A Weblog Dedicated to the Discussion of the Christian Faith and 21st Century Life

A Weblog Dedicated to the Discussion of the Christian Faith and 21st Century Life
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I do not seek to understand that I may believe, but I believe in order to understand. For this also I believe, –that unless I believed, I should not understand.-- St. Anselm of Canterbury (1033-1109)

Monday, July 21, 2014

Extraordinary Kingdom, Ordinary Stories: A Lectionary Reflection on Matthew 13:31-33, 44-52

Matthew 13:31-33, 44-52

The proclamation of the Word depends, not only upon the preacher, but upon the hearer. There will be those who will reject the truth being proclaimed no matter how poetic the preacher and how convincing the argument. Others will receive the word gladly, only to allow the cares and frustrations of daily life to choke off the excitement.

Jesus comes proclaiming his Kingdom. The preacher and the message are the same. Yet throughout Matthew, people receive his Word differently. It is an explosive message he proclaims, which is why he speaks in parables. Just as one cannot look directly into the sun, so the proclamation of God's Kingdom must be given in a type of indirect speech, a kind of code language, a way of speaking about the things of God in a way that reflects the truth of the Kingdom, in the same way as one sees the sun be observing its rays shining on the grass and the trees. It is a radical message to those who believe that the Kingdom will come by violent power and might, and it is an extreme proclamation to persons who want to keep the Kingdom from coming. The former will reject Jesus' Kingdom message because of the way he says it is now breaking in; the latter because it threatens the status quo, the benefits of which they enjoy.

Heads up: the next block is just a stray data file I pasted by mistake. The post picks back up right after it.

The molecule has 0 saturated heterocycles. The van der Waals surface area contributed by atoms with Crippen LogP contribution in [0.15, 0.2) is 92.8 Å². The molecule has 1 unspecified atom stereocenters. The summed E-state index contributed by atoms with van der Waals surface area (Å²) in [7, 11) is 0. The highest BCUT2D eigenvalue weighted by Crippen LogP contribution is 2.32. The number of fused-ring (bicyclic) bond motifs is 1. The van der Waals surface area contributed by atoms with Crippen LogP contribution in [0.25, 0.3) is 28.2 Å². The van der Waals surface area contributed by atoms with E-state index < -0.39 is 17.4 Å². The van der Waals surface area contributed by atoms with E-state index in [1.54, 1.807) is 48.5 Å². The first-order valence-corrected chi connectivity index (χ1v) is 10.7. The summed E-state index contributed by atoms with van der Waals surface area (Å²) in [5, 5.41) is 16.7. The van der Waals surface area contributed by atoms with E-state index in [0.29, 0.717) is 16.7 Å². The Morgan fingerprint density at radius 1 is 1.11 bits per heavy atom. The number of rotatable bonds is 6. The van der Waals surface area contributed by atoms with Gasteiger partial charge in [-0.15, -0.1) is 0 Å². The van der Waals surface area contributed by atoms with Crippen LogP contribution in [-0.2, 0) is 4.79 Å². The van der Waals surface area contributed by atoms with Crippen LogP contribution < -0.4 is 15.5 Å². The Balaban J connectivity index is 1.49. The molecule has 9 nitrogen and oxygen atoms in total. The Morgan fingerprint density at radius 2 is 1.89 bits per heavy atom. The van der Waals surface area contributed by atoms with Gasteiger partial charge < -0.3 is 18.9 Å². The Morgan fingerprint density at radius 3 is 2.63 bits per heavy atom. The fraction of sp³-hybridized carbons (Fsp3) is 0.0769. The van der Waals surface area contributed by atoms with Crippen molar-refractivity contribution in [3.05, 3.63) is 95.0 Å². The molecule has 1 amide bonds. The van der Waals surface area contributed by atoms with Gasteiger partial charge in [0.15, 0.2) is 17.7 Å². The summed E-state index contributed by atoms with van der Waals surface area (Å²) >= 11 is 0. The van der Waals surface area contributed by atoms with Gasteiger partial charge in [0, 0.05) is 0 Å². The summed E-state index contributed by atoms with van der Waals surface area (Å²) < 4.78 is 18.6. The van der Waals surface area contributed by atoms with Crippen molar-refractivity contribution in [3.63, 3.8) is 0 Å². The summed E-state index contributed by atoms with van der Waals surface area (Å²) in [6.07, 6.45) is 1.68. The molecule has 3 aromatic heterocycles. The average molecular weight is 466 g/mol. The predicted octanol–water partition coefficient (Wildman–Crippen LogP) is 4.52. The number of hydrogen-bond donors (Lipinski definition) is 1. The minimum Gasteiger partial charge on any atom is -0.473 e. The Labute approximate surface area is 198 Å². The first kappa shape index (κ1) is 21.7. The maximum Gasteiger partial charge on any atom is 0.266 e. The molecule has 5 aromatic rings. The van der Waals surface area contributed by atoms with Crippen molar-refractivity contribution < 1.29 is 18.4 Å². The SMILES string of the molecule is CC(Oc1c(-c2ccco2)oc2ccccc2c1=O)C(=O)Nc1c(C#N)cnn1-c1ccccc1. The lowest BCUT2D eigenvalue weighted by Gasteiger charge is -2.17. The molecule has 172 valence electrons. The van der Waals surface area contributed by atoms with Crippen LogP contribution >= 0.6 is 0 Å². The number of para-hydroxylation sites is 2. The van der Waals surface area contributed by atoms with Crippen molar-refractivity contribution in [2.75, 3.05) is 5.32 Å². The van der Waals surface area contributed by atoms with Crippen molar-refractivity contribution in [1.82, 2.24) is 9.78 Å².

The Kingdom of God is surely here, but it does not come in the way the religious leaders and the masses expect. So, Jesus speaks of the Kingdom in ordinary ways with ordinary stories containing ordinary things. The Kingdom is like a growing seed, even a tiny mustard seed. It has been planted and now it grows right under the noses of the religious establishment, those who are supposed to know about Kingdom things. The disciples must pay attention to what is being said. The more they understand and the more they seek to understand, the more they will receive the benefits of the Kingdom. If they don't attend to the things that will deepen their faith, they will eventually lose what little they have. Grace is not an excuse to be lazy when it comes to discipleship.
 
The mysteries of God's Kingdom are the treasure that must be sought. It is more valuable than fame and fortune, even that one pearl of great price. That Kingdom will continue to move and grow with or without us. Jesus' call to all to repent in response to God's Kingdom come as an announcement and an invitation. It is an invitation to join Jesus' Kingdom movement, and it is also an announcement that the Kingdom has arrived and will not pause and wait. There is no time to waste. Those who reject God's Kingdom come in Jesus because it does not come in the way they want or expect will find themselves left remembering the invitation they missed because the announcement was not heeded.
 
The ends never justifies the means. It not only matters that God's Kingdom comes-- in what way it comes is also of great significance.

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